Project ECHO is a model for lifelong medical learning and collaborative practice that links front-line primary care clinicians with specialist care teams at university medical centers to manage patients who have chronic conditions requiring complex care. It is transforming the way medical knowledge is shared and translated into everyday practice – and, in the process, enabling thousands of people in remote and medically underserved communities to get care they couldn’t easily get before, if at all.
Sanjeev Arora, a liver disease specialist and social entrepreneur at the University of New Mexico, Albuquerque, created Project ECHO initially as a way to expand access to hepatitis C treatment. Since its launch in 2003, the ECHO model has spread rapidly, with implementations for a variety of conditions – from mental illness to chronic pain to high-risk pregnancy – at nearly a dozen partner sites. The newly launched ECHO Institute, supported by a two-year, $5 million grant from the Robert Wood Johnson Foundation, is working to spread ECHO, both nationally and globally.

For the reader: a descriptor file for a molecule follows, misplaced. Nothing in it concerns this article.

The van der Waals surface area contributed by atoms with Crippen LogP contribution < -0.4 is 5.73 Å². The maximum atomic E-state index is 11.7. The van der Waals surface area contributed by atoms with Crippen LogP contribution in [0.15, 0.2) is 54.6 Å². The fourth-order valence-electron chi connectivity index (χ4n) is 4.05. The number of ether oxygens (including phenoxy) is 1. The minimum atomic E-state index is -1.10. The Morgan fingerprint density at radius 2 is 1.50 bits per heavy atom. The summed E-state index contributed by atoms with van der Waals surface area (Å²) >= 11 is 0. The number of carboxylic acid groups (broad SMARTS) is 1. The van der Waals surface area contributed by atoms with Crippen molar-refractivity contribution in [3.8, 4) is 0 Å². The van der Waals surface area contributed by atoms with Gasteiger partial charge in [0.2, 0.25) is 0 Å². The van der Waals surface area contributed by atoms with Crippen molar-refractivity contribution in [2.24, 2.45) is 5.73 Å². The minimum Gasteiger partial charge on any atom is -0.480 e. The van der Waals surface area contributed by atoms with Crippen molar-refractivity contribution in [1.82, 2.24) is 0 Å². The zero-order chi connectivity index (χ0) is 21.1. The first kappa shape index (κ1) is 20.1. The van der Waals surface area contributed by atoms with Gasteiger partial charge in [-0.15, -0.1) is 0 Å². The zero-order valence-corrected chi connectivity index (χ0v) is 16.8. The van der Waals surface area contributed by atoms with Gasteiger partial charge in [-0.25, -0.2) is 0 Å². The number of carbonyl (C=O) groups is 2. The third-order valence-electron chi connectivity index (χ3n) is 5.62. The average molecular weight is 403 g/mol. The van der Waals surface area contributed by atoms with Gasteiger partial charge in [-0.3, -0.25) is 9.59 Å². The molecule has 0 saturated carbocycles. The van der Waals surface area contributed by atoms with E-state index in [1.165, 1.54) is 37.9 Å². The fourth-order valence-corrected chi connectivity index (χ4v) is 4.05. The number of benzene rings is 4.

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Learn more at www.echo.unm.edu